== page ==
You Can’t Ignore Mobile Healthcare (mHealth)

Each year, more people use mobile devices to access the internet a so it shouldn’t come as a shock to realize that more people are searching for health information from their tablets and smartphones. A mobile site can benefit current or potential customers differently than a desktop version because those searching via handheld devices are often closer to conversion a and therefore, are looking for specific information.

Who uses mobile?

Patients search for symptoms and facility directions from their phones. Physicians and administrators use tablets and smart phones to research and ultimately choose specific health care products. Whether you’re a health care provider or a B2B brand that supplies health products, we strongly recommend exploring Google Analytics to determine the volume of visitors coming to your website through a mobile device. This will help you gauge the importance of investing in this product.

Improved User Experience

Mobile websites are built for small screens and finger-driven navigation. This means visitors won’t have to zoom in to view an image or find a link to click. It is terribly frustrating to click on the wrong anchor text, and in this age, people don’t have the patience for a poor user experience. A mobile site enables you to use your fingers to move through a website.

Functional Features

Desktop versions of websites usually fall short when viewed from a mobile screen a not only visually, but also in terms of functionality. When searching for a hospital from your smart phone, people expect to be able to seamlessly make a call from the website instead of memorizing the digits and manually entering them in the phone. Mobile websites also simplify the process of submitting contact information, whether through forms or email.

Provide information patients most want

When searching from a phone or tablet, people are restricted with the capabilities provided by a mobile screen, so it’s important to enable fast access to the information patients are most interested in retrieving. Tim Murphy, a mobile website developer, put together a helpful case study that explores how he defines the needs of three different personas.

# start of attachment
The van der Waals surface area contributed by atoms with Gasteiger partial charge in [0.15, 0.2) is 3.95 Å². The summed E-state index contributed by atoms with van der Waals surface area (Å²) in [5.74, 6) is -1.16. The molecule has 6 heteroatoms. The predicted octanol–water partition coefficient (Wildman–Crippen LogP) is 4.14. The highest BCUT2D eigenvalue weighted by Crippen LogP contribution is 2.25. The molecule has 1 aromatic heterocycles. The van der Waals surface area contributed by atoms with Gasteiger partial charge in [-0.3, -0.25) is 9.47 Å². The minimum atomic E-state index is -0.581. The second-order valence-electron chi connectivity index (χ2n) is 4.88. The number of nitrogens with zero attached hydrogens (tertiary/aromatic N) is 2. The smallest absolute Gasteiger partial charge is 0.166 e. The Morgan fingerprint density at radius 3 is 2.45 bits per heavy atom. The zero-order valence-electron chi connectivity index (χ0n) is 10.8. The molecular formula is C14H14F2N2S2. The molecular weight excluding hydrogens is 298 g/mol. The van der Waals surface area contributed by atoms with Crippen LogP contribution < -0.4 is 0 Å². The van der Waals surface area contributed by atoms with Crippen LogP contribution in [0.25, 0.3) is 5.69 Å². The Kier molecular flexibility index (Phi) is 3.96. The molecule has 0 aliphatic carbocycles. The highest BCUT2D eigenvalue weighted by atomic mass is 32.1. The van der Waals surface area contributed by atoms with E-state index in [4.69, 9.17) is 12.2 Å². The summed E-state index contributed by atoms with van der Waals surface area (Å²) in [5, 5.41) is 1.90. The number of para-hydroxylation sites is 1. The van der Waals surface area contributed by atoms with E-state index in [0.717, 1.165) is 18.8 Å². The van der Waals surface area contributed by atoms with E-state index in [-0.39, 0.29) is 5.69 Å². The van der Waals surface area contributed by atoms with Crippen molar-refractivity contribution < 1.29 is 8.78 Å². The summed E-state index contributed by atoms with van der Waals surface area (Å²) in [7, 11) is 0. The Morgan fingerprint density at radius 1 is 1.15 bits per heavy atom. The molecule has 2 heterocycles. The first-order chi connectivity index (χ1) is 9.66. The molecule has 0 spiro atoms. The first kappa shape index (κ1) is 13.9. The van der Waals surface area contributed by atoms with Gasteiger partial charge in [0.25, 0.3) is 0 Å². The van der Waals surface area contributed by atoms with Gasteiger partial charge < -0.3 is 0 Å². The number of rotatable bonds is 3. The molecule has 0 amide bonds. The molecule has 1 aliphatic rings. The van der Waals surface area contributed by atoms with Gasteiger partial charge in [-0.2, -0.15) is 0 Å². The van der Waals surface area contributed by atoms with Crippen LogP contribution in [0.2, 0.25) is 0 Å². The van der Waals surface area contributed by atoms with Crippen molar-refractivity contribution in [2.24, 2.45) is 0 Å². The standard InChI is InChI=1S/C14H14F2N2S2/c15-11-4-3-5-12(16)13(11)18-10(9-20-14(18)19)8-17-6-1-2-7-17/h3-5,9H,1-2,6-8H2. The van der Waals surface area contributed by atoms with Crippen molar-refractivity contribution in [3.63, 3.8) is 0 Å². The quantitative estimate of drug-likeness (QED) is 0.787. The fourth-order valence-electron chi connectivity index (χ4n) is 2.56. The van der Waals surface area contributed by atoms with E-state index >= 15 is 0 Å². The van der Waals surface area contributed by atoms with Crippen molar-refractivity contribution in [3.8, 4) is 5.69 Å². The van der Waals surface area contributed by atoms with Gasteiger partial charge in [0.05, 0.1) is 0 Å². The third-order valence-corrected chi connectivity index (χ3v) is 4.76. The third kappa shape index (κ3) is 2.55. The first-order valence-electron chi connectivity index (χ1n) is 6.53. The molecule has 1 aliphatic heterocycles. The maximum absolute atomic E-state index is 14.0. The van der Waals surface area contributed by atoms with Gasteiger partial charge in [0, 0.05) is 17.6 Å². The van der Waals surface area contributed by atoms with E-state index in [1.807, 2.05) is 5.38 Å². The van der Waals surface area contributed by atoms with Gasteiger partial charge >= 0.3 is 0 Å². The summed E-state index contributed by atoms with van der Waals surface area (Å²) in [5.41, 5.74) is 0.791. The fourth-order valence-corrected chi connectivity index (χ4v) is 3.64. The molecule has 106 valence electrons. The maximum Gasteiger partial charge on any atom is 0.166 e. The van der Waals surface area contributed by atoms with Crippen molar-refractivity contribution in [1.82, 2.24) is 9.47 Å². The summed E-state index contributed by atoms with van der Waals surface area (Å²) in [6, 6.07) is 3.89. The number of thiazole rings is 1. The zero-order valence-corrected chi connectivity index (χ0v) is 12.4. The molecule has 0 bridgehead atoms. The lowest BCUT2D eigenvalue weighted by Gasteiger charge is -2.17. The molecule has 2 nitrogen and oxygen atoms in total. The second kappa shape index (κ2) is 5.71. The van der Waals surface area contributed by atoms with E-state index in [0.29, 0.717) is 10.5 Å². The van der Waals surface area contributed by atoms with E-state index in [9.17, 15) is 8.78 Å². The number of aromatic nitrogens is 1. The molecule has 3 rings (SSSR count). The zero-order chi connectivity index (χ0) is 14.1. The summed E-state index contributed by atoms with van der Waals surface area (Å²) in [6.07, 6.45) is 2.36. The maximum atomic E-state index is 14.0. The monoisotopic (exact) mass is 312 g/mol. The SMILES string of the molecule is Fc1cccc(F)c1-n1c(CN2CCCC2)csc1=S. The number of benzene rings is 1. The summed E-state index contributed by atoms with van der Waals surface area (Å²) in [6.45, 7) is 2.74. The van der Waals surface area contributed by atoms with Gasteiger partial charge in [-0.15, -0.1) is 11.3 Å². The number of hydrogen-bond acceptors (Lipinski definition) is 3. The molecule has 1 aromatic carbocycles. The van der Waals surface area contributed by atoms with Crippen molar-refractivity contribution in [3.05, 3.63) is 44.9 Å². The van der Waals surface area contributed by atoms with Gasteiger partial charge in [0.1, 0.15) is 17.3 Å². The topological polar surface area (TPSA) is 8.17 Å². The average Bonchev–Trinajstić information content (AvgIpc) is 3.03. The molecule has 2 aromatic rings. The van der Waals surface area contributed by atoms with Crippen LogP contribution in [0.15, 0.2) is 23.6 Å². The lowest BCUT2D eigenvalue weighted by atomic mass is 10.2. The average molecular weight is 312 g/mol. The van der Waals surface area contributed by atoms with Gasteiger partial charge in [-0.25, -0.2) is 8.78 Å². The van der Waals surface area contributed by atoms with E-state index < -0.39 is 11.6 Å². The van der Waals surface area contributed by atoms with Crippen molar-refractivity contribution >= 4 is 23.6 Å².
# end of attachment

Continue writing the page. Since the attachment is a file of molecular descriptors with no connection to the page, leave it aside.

The key pieces of information patients typically want to find are:

  • Doctor information
  • Hours
  • Parking
  • Map directions (with native GPS ability)
  • Map of hospital layout
  • ER wait time feeds
  • Resources

As Tim shows in his presentation above, not everyone accessing the mobile website is a patient. Healthcare providers should feature content on the mobile site that caters to the different personas.

 

Effective advertising

Due to the significant percentage of user drop-off after the first page of results, ranking favorably in mobile search results is a must. For this reason, Paid Search is a great solution to driving traffic when your pages aren’t showing in organic results on the first couple of pages. The ads take up a majority of the real estate on mobile screens, encouraging clicks. However, it makes me cringe to see mobile search ads leading to landing pages that aren’t mobile-friendly. Clicks and impressions aren’t the metrics your brand should be interested in a so it’s important to lead mobile visitors to an appropriate landing page. Depending on the ad messaging and searcher’s intent, an effective page should either have a form that is easy to fill out from a phone or tablet, or it should feature a prominent phone number that directs searchers to a line dedicated to addressing their problem.

Mobile site or mobile app?

We often hear healthcare IT or marketing professionals debating whether to invest in a mobile website or a mobile app. We say: why not both? Each platform has its own advantages.

Mobile websites, as we’ve covered, are important for capturing traffic that isn’t necessarily searching for your specific brand. They enable the completion of tasks, such as finding a doctor or easily calling the facility a without having to download the application. An app, on the other hand, might more effectively serve current patients looking to stay on track with a health plan. An interesting article from Forbes introduces a recent report on mobile health apps by IMS Institute for Healthcare Informatics. The report examined each app in the Health and Wellness category a more than 43,000 apps a and discovered that fewer than 24,000 were found to include legitimate health functions. Organizing and grading apps based on functions (Instruct, Inform, Collect Data, etc.), the report scored the different apps to determine several areas healthcare apps must address in order ato move from novelty to mainstream.” Among these recommendations are increasing security and more effectively integrating app data with electronic health records.

Conclusion: Opportunity for healthcare brands

As our reliance on mobile devices for search increases, so should brands’ commitment to improving the functionality of their mobile websites. We strongly urge digging into analytics to understand what information visitors are most interested in, as well as what areas your brand could improve upon.